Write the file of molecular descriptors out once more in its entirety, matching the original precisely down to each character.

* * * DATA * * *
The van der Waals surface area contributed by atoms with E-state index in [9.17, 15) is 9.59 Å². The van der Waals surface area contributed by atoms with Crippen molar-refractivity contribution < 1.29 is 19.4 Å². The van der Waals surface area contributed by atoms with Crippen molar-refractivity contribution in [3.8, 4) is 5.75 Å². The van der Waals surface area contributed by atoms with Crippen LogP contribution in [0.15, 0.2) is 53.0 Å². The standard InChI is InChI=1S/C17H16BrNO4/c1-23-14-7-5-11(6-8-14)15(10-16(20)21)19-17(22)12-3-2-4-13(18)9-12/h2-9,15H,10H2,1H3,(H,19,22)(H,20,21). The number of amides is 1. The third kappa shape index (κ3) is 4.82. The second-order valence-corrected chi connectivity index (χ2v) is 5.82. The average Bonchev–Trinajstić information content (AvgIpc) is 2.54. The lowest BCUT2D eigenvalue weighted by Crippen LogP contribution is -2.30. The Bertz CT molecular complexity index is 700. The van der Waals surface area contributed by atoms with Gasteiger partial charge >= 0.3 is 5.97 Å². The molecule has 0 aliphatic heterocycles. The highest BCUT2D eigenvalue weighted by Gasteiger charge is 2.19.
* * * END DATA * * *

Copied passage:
The van der Waals surface area contributed by atoms with E-state index in [9.17, 15) is 9.59 Å². The van der Waals surface area contributed by atoms with Crippen molar-refractivity contribution < 1.29 is 19.4 Å². The van der Waals surface area contributed by atoms with Crippen molar-refractivity contribution in [3.8, 4) is 5.75 Å². The van der Waals surface area contributed by atoms with Crippen LogP contribution in [0.15, 0.2) is 53.0 Å². The standard InChI is InChI=1S/C17H16BrNO4/c1-23-14-7-5-11(6-8-14)15(10-16(20)21)19-17(22)12-3-2-4-13(18)9-12/h2-9,15H,10H2,1H3,(H,19,22)(H,20,21). The number of amides is 1. The third kappa shape index (κ3) is 4.82. The second-order valence-corrected chi connectivity index (χ2v) is 5.82. The average Bonchev–Trinajstić information content (AvgIpc) is 2.54. The lowest BCUT2D eigenvalue weighted by Crippen LogP contribution is -2.30. The Bertz CT molecular complexity index is 700. The van der Waals surface area contributed by atoms with Gasteiger partial charge >= 0.3 is 5.97 Å². The molecule has 0 aliphatic heterocycles. The highest BCUT2D eigenvalue weighted by Gasteiger charge is 2.19.